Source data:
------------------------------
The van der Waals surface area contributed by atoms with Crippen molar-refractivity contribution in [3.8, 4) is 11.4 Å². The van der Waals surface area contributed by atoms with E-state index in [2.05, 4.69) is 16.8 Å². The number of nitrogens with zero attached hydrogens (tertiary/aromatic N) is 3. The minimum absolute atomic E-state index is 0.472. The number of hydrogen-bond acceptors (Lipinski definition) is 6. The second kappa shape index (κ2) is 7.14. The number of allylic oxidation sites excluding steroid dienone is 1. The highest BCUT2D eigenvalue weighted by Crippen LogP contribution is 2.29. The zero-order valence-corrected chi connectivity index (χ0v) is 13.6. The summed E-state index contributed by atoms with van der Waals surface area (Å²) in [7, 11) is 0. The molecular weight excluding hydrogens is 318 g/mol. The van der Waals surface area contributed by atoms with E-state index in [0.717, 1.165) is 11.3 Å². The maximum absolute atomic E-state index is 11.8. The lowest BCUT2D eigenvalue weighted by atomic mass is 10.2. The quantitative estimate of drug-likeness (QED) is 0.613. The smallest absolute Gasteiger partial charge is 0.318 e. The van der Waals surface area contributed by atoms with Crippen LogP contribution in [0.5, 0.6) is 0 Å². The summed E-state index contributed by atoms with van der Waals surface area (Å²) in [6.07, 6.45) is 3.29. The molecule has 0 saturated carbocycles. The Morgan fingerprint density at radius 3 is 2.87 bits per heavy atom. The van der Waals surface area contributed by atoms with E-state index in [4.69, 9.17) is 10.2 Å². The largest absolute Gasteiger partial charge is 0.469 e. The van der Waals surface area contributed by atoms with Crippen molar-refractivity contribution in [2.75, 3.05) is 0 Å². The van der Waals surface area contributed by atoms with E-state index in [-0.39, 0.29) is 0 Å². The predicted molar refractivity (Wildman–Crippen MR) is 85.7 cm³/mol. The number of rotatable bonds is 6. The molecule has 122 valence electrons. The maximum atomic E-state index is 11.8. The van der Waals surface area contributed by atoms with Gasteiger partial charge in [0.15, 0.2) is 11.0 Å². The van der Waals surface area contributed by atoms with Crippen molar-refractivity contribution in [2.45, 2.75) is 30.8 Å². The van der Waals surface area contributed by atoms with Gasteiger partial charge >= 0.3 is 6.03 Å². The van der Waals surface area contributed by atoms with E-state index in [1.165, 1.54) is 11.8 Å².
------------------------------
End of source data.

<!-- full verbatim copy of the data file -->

The van der Waals surface area contributed by atoms with Crippen molar-refractivity contribution in [3.8, 4) is 11.4 Å². The van der Waals surface area contributed by atoms with E-state index in [2.05, 4.69) is 16.8 Å². The number of nitrogens with zero attached hydrogens (tertiary/aromatic N) is 3. The minimum absolute atomic E-state index is 0.472. The number of hydrogen-bond acceptors (Lipinski definition) is 6. The second kappa shape index (κ2) is 7.14. The number of allylic oxidation sites excluding steroid dienone is 1. The highest BCUT2D eigenvalue weighted by Crippen LogP contribution is 2.29. The zero-order valence-corrected chi connectivity index (χ0v) is 13.6. The summed E-state index contributed by atoms with van der Waals surface area (Å²) in [7, 11) is 0. The molecular weight excluding hydrogens is 318 g/mol. The van der Waals surface area contributed by atoms with E-state index in [0.717, 1.165) is 11.3 Å². The maximum absolute atomic E-state index is 11.8. The lowest BCUT2D eigenvalue weighted by atomic mass is 10.2. The quantitative estimate of drug-likeness (QED) is 0.613. The smallest absolute Gasteiger partial charge is 0.318 e. The van der Waals surface area contributed by atoms with Crippen LogP contribution in [0.5, 0.6) is 0 Å². The summed E-state index contributed by atoms with van der Waals surface area (Å²) in [6.07, 6.45) is 3.29. The molecule has 0 saturated carbocycles. The Morgan fingerprint density at radius 3 is 2.87 bits per heavy atom. The van der Waals surface area contributed by atoms with E-state index in [4.69, 9.17) is 10.2 Å². The largest absolute Gasteiger partial charge is 0.469 e. The van der Waals surface area contributed by atoms with Crippen molar-refractivity contribution in [2.75, 3.05) is 0 Å². The van der Waals surface area contributed by atoms with E-state index in [-0.39, 0.29) is 0 Å². The predicted molar refractivity (Wildman–Crippen MR) is 85.7 cm³/mol. The number of rotatable bonds is 6. The molecule has 122 valence electrons. The maximum atomic E-state index is 11.8. The van der Waals surface area contributed by atoms with Gasteiger partial charge in [0.15, 0.2) is 11.0 Å². The van der Waals surface area contributed by atoms with Crippen molar-refractivity contribution in [2.45, 2.75) is 30.8 Å². The van der Waals surface area contributed by atoms with Gasteiger partial charge >= 0.3 is 6.03 Å². The van der Waals surface area contributed by atoms with E-state index in [1.165, 1.54) is 11.8 Å².